The Saskatchewan Festival of Words is getting ready for another year.
The famous literary festival kicked off this week with a tentative schedule for the four-day event that celebrates Canadian literature as an art form.
The Festival of Words is in its 23rd year. Executive director Sarah Simison is excited about the lineup of authors, poets, artists, and musicians signed on for 2019.
Over the four-day weekend, 25 authors will take part in over 60 events, including panels, workshops, readings, interviews, and performances. Trivia Night will be returning to Bobby’s Place, as well as the Poetry Slam Competition, which Simison noted is now a “pay what you can” kind of admission event.
Sierra Noble will be performing at the Cultural Centre, and the Wakamow Aboriginal Community Association will host a blanket exercise and BBQ in Cresent Park.
Authors attending this year include Saskatchewan crime-writer Gail Bowen, Indigenous poet Tenille Campbell, fiction novelist Eden Robinson, and so many others.
History writer Ted Barris will be running a workshop on publishing without an agent, and likely talking about his newest book about the Dam Busters from World War II — some of whom were from Moose Jaw, and are honored in a mural on the side of Fysh's Pharmasave.
The Festival strives to make such regional connections with the authors they invite; up to 40 per cent of participating authors each year are Saskatchewan writers. Representation is something that organizers find important, in both the industry and their lineup — the goal is to give voice to every perspective they can.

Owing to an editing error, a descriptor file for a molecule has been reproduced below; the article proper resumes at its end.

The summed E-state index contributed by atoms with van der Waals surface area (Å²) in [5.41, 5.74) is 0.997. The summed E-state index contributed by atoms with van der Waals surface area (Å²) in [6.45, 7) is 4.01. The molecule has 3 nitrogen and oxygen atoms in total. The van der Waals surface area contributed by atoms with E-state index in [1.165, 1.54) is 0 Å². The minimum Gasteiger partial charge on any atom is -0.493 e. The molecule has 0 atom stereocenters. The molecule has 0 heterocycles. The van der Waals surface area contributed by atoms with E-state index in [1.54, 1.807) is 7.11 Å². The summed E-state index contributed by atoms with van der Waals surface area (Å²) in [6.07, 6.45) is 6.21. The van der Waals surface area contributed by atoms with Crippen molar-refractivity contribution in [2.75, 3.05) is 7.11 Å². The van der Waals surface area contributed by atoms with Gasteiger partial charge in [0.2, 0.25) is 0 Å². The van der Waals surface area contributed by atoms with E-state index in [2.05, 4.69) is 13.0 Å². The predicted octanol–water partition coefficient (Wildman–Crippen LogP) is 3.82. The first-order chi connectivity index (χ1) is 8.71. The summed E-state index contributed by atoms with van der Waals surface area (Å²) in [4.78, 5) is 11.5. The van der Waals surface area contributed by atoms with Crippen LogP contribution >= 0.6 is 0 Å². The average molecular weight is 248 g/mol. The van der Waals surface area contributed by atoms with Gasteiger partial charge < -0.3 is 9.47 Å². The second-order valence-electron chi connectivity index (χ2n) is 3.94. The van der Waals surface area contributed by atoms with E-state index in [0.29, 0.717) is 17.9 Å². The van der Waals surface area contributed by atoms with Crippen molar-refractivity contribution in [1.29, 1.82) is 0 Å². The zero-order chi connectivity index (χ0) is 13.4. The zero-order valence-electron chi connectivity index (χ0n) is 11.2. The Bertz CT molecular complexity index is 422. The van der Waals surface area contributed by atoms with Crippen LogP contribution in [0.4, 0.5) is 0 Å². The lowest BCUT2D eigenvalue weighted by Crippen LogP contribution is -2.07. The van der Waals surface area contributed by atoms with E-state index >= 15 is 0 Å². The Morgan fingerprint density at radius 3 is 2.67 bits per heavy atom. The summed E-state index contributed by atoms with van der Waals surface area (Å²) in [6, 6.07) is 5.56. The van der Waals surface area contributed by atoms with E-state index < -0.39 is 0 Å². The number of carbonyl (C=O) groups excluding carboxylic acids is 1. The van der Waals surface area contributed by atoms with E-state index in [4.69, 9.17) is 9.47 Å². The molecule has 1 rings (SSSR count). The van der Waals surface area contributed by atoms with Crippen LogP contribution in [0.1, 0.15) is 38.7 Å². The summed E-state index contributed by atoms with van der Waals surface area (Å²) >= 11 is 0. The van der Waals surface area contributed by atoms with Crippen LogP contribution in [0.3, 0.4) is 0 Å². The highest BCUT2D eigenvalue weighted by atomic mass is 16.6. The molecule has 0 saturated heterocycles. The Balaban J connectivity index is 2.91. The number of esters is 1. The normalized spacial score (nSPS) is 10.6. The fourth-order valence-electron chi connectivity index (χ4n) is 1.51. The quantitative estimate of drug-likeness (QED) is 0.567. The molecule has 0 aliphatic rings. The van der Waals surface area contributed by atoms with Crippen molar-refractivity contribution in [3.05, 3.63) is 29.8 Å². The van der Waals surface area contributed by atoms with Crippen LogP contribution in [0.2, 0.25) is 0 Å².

“We have a whole bunch of Indigenous writers coming, people of color, that are bringing different represented points of view and beautiful stories and life experiences,” said Simison. “We're very careful to try to create balance and regional representation.
“We always have local flavour, which I think is really appealing to people from Saskatchewan because. . .you have that pride, like these are our people that are writing these great books,” Simison added. “But it's also really great for people coming from away because they want a taste of our province and what we're about.”
The teen writing program — a week-long workshop to encourage teens who are serious about their writing — will be happening once again. Although there is a tuition price tag, Simison explained that the festival finds sponsors so that anyone can attend.
Simison is also excited to have cookbook author Renee Kohlman attending, as that’s a medium that hasn’t been represented at the festival in a few years. Currently in the works is a special event in partnership with Grant Hall, for perhaps a taste of Kohlman’s sweet recipes, although more details are yet to come.
There are a number of different ticket types available for the festival, from full weekend passes to single event admission. Tickets are now available for purchase from the Cultural Centre’s box office; they can be purchased online, in person, or by calling (306) 693-4700.
Simison urges people to come out and experience the beauty of Canadian literature because, she finds, it can surprise you.
“What I've discovered, is what I always end up enjoying the most are the things that are unexpected,” said Simison. “It's a very experiential thing. So, even though I'm anticipating enjoying a few things, I get really excited about the unknown. There's something for everyone.”
Local writers will continue hosting book club and the Performer’s cafe, leading up to the July 19-22 event, and more information can be found on the Festival of Words’ website.